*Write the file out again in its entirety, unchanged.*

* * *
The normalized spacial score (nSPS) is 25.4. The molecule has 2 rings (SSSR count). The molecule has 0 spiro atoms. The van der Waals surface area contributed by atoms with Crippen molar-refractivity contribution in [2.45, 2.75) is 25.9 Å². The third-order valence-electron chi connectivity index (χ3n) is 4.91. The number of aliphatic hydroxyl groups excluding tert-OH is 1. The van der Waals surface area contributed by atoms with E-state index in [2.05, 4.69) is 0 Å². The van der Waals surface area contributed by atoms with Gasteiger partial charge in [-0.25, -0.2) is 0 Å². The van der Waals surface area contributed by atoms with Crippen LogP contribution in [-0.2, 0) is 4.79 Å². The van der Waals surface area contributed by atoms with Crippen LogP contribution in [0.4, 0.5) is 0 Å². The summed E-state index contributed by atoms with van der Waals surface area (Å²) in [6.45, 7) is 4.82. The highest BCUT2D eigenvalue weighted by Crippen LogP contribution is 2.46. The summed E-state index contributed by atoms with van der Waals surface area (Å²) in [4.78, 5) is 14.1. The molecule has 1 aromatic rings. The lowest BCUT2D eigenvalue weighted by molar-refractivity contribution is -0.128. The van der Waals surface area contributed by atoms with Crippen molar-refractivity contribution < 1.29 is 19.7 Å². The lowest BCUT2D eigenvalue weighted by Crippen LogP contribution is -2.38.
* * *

The normalized spacial score (nSPS) is 25.4. The molecule has 2 rings (SSSR count). The molecule has 0 spiro atoms. The van der Waals surface area contributed by atoms with Crippen molar-refractivity contribution in [2.45, 2.75) is 25.9 Å². The third-order valence-electron chi connectivity index (χ3n) is 4.91. The number of aliphatic hydroxyl groups excluding tert-OH is 1. The van der Waals surface area contributed by atoms with E-state index in [2.05, 4.69) is 0 Å². The van der Waals surface area contributed by atoms with Gasteiger partial charge in [-0.25, -0.2) is 0 Å². The van der Waals surface area contributed by atoms with Crippen LogP contribution in [-0.2, 0) is 4.79 Å². The van der Waals surface area contributed by atoms with Crippen LogP contribution in [0.4, 0.5) is 0 Å². The summed E-state index contributed by atoms with van der Waals surface area (Å²) in [6.45, 7) is 4.82. The highest BCUT2D eigenvalue weighted by Crippen LogP contribution is 2.46. The summed E-state index contributed by atoms with van der Waals surface area (Å²) in [4.78, 5) is 14.1. The molecule has 1 aromatic rings. The lowest BCUT2D eigenvalue weighted by molar-refractivity contribution is -0.128. The van der Waals surface area contributed by atoms with Crippen molar-refractivity contribution < 1.29 is 19.7 Å². The lowest BCUT2D eigenvalue weighted by Crippen LogP contribution is -2.38.